State Journal: 'Come get me'; 'Injection' rejection

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Gov. William P. Clements Jr. is convinced that Texas can meet a judicial mandate to reform its school-financing system without imposing new taxes.

Indeed, the Republican Governor feels so strongly about the subject that he recently vowed--albeit in a jocular tone--to pay a high personal price if need be to achieve his goal.

The legislature is currently in the middle of a special session convened by Mr. Clements to consider ways of satisfying the state supreme court's order last fall to devise a more equitable finance system.

If lawmakers fail by the end of the 30-day session to come up with a plan that relies solely on existing revenues, he said, he would simply call them into several more special sessions until they did--even if that meant that the legislature would not meet the court's May 1 deadline for completing action.

"I don't think the deadline has any significance," he said.

"They may lock me up in jail," he added, reportedly with a chuckle. "They may come get me, but I don't think that that has any significance."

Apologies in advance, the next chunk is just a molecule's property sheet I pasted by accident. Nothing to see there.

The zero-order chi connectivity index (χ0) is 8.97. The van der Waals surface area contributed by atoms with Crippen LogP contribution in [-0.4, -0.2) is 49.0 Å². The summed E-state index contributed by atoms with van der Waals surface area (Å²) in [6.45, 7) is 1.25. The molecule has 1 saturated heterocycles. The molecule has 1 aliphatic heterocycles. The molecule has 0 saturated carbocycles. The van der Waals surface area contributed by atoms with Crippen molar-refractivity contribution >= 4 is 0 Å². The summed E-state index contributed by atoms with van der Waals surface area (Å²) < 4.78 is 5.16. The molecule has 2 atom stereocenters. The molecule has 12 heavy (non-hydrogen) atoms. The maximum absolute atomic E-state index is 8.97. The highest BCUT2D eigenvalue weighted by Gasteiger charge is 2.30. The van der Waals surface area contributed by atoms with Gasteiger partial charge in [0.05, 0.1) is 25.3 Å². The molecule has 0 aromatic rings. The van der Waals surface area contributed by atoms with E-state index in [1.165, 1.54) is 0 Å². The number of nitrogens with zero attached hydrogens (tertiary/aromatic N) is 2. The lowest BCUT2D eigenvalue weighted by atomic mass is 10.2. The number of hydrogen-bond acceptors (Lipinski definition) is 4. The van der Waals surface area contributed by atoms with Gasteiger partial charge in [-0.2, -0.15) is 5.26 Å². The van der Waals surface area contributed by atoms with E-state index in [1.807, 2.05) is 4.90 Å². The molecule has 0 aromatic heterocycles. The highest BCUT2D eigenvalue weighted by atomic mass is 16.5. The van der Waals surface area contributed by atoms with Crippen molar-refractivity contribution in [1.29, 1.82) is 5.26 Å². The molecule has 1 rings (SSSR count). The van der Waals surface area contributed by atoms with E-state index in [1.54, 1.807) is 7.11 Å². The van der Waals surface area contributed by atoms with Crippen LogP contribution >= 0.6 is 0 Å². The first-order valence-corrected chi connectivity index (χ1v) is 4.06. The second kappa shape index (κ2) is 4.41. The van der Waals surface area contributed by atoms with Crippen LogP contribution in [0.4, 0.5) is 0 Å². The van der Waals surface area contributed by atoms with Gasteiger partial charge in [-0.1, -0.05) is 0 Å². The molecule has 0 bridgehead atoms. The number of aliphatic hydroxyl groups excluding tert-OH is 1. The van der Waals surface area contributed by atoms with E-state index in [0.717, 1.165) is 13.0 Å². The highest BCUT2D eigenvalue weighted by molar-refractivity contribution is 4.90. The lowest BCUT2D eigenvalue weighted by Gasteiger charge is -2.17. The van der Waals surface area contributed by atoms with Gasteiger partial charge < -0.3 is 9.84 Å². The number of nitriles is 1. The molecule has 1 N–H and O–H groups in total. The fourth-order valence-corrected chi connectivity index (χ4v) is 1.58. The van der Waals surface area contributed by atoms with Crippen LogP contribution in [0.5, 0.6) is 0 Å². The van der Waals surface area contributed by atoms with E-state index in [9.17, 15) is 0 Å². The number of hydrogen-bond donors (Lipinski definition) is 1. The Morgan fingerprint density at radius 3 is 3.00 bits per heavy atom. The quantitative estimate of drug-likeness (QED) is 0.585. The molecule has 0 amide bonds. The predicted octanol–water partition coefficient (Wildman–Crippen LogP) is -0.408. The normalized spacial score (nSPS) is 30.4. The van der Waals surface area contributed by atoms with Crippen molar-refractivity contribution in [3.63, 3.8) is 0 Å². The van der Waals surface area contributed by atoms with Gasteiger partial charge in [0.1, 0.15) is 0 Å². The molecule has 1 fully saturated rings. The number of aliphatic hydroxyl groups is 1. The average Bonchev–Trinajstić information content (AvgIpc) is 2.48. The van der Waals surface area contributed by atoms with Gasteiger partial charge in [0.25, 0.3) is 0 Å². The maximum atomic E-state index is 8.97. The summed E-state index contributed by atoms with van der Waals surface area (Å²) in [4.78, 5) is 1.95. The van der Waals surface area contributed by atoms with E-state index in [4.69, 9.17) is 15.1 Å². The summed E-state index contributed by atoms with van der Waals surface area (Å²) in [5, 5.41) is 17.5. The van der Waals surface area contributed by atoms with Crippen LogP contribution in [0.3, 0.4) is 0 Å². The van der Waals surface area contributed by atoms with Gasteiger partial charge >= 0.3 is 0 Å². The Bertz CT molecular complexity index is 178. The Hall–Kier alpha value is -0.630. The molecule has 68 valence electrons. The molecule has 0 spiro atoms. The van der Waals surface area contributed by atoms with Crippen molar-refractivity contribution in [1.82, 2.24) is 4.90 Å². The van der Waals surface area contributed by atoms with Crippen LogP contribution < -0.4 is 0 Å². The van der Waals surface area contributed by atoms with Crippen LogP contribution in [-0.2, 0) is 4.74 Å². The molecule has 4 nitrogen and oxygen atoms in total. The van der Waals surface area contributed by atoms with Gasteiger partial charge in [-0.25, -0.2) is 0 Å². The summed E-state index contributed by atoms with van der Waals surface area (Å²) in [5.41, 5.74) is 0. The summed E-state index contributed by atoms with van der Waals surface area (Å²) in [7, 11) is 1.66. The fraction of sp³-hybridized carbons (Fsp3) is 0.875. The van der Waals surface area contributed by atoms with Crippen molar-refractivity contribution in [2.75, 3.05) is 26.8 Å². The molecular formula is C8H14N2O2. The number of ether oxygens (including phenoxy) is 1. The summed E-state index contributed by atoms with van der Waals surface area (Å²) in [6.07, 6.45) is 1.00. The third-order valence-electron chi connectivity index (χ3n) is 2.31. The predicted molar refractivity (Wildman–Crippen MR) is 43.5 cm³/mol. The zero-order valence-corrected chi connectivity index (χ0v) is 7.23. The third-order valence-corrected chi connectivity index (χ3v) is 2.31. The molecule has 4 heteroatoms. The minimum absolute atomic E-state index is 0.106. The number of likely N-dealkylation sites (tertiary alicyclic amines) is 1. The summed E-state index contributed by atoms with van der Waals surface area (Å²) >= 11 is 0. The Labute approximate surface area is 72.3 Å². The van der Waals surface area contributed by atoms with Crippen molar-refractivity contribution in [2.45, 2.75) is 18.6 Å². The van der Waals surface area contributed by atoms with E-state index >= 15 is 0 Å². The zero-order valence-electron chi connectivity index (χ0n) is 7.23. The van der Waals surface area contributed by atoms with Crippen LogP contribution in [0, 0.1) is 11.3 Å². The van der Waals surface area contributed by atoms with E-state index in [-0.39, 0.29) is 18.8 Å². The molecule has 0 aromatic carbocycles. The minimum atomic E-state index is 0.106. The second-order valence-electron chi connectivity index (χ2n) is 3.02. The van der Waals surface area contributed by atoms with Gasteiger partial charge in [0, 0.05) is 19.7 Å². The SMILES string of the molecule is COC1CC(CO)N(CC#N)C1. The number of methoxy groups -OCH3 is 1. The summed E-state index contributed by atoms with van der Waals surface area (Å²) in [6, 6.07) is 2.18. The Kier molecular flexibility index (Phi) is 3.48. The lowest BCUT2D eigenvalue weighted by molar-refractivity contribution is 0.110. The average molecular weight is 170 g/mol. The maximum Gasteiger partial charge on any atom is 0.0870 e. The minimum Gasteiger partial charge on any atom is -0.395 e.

To back up his contention that massive new funding is not the answer, Mr. Clements also recently released a management study that, he said, showed that the state's schools are "operating in an atmosphere mired in red tape and inflexible rules."

Seeking to end a long-running school-finance debate, Colorado lawmakers in 1988 approved an unconventional funding formula.

The new law divided all school districts in the state into eight categories, based on their relative wealth and demographic characteristics. Under the system, urban districts and far-flung rural systems got more state aid, while well-to-do suburban and "recreational" districts got less.

An independent panel was created to hear appeals from districts that thought they deserved to be in another--presumably more lucrative--category.

Perhaps it was inevitable, though, that some districts would grow frustrated with the system and turn to their legislators for help.

After the Colorado Springs district complained about its classification, a state representative from that city, Barbara Philips, introduced a bill enabling the legislature to change the funding categories.

Critics of the measure warned, however, that the bill would "inject'' politics back into the system and give areas with more clout an unfair advantage.

Ms. Philips's bill passed the House last month. But the Senate education committee subsequently tabled the measure, effectively killing it.--hd

Vol. 09, Issue 26

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